11 November 2022 – SARS has welcomed the judgment of the High Court to set aside the Report of the Public Protector on the “Investigation into Allegations of Maladministration, Corruption and Procurement Irregularities and Improper Conduct by the South African Revenue Service (SARS) in Connection with the Handling of a Tender for the Provision of Bespoke Software Development, Maintenance and Support Services for the Benefit of SARS for a period of 7 (seven) years”.
The central finding contained in the Public Protector’s report is that SARS had unlawfully procured the IT services of BBD, a supplier, and that SARS’s conduct constitutes improper conduct for the purposes of section 182(1)(b) of the Constitution and section 6(4)(a)(iii) of the Public Protector’s Act.
SARS is delighted that the court upheld SARS’s contention that the findings and remedial action contained in the Public Protector’s Report are irrational, unlawful, unreasonable and unfair and that the Court set aside the Report.
BB&D has played a pivotal role in SARS’s Modernisation Programme, which is one of the great success stories of public service in the democratic era. The report of the Commission of Inquiry into Tax Administration and Governance by the South African Revenue Service (“the Nugent Commission”) found that, in 2014, “SARS had an effective and world-class IT division” with well-documented successes.
The Modernisation Programme, initiated by former Commissioner Gordhan in 2004, enabled SARS’s transformation from an archaic institution dependent on cumbersome manual processes, outdated computer systems, and enormous volumes of paper documents, to one that uses cutting-edge technology and electronic information to enhance its productivity, efficiency and effectiveness.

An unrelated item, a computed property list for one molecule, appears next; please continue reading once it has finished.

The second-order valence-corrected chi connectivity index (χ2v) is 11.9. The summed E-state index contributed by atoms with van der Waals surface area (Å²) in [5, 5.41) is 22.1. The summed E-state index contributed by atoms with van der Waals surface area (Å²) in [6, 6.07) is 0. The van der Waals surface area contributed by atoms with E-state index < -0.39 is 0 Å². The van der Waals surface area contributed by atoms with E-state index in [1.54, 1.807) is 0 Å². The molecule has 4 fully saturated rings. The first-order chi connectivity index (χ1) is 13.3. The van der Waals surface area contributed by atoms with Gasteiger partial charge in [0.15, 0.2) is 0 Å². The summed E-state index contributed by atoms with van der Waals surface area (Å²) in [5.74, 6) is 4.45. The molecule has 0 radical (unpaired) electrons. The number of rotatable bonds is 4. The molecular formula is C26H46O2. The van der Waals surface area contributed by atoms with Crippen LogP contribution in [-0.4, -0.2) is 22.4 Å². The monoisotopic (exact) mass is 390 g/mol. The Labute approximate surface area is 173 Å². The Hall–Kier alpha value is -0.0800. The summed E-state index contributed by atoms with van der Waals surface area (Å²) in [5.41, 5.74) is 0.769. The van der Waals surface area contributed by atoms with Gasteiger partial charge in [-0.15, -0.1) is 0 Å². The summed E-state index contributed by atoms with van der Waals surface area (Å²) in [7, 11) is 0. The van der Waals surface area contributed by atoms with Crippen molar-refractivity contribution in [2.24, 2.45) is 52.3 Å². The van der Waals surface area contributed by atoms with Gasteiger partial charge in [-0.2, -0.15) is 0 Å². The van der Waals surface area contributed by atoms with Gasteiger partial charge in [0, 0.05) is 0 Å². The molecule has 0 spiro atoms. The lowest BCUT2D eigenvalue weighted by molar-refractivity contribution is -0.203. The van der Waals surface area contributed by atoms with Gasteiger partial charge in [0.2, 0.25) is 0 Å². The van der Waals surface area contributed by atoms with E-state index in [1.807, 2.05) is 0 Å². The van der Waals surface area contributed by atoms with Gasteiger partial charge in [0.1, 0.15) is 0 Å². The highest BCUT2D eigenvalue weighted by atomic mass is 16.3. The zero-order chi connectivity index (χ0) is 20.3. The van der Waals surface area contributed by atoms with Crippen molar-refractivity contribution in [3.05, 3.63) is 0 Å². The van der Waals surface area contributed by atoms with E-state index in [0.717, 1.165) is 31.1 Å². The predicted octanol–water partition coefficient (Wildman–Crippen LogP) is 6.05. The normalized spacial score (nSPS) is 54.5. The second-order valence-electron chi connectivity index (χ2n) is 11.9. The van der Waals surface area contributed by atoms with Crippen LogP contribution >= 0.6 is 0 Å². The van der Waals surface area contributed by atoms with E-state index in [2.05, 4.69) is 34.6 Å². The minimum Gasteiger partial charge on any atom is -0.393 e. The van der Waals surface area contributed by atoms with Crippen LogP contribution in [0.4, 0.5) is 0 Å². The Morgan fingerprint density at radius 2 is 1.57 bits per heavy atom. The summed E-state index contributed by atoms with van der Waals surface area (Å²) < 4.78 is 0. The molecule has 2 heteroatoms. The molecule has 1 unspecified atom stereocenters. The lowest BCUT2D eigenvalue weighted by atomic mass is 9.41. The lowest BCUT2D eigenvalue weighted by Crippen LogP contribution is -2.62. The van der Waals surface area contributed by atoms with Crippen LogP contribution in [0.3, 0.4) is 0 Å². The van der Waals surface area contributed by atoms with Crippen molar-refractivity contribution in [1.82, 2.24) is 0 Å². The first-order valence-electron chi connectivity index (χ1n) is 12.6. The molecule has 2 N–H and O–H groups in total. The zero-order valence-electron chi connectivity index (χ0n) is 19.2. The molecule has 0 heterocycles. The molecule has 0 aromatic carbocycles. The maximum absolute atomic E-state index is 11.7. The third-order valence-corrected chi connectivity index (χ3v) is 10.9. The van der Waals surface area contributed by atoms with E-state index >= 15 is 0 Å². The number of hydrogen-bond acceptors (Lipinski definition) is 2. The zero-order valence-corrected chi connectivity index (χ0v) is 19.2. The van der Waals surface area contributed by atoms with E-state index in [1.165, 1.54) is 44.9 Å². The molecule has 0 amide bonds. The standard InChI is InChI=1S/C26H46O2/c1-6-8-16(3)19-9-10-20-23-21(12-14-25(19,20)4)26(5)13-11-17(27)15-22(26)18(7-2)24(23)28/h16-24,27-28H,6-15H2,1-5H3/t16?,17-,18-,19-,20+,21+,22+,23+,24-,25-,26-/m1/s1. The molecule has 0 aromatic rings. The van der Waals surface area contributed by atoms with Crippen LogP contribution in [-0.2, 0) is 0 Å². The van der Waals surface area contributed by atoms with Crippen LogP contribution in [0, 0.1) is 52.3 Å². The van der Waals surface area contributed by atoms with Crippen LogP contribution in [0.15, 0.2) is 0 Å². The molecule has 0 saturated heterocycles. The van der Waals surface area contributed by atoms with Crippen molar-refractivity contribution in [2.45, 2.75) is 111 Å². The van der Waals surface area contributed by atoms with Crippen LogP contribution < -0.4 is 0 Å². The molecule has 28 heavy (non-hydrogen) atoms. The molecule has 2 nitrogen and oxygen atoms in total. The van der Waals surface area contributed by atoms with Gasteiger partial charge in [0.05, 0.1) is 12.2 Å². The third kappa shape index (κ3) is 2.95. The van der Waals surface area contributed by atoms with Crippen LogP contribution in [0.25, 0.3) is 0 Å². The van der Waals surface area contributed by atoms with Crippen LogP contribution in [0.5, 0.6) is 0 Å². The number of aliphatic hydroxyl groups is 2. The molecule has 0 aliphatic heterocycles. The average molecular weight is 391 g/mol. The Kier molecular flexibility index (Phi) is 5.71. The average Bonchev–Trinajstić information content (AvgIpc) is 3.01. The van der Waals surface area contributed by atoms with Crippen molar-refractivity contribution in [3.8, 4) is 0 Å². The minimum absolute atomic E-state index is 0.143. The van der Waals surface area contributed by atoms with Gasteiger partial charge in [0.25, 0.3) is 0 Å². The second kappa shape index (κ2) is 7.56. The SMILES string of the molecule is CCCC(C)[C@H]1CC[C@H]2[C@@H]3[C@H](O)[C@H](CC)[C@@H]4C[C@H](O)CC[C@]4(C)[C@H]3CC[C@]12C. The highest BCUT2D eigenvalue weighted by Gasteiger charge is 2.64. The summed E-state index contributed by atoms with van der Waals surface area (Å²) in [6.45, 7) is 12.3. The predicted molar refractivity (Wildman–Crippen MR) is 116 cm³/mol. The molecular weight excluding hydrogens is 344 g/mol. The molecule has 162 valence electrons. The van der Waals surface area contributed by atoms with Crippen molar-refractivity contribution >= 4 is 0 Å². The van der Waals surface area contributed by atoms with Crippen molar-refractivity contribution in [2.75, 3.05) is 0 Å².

Commissioner Kieswetter said: “Since 2006, SARS has chosen to implement a hybrid solution, which comprises a combination of bespoke and commercial off-the-shelf systems, with the bulk of the system being bespoke. It is precisely the bespoke approach to building the SARS IT platform that has laid the foundation that has enabled SARS during the past few years to rapidly expand its enabling service to taxpayers. This core competency was especially valuable when we needed an agile response at the start of the Covid-19 pandemic. However, the bespoke approach comes with inherent and unavoidable procurement challenges.”
“The Public Protector sought to find SARS guilty of wrongdoing when, like public entities in other jurisdictions, SARS was endeavoring to procure the cutting-edge technology it required using procurement regulations designed for another purpose. If there is indeed a problem, it is not the conduct of the public entity and officials who succeeded in modernising SARS; it is the traditional procurement regime, which has not kept up with the IT needs of digital entities in the twenty-first century.”
“Sadly, the current procurement policies and National Treasury regulations have done little to prevent large-scale procurement corruption, but rather have constrained the dynamic and agile procurement requirements of a modern data and technology enabled business model that SARS is pursuing.”
“I am therefore heartened by the recent announcement of the Minister of Finance that the Public Procurement Bill will be tabled in the course of 2023. It is foreseen that the new Bill will abandon the complicated and stifling rules that constrain IT procurement procedures and unleash the potential of public procurement so that commercial suppliers can tailor their procedure to meet the needs of the market. This will further enable SARS to continue on its journey to reimagine a future revenue authority where increasingly its work will be informed by data-driven insights, self-learning computers, artificial intelligence and interconnectivity of people and devices”.
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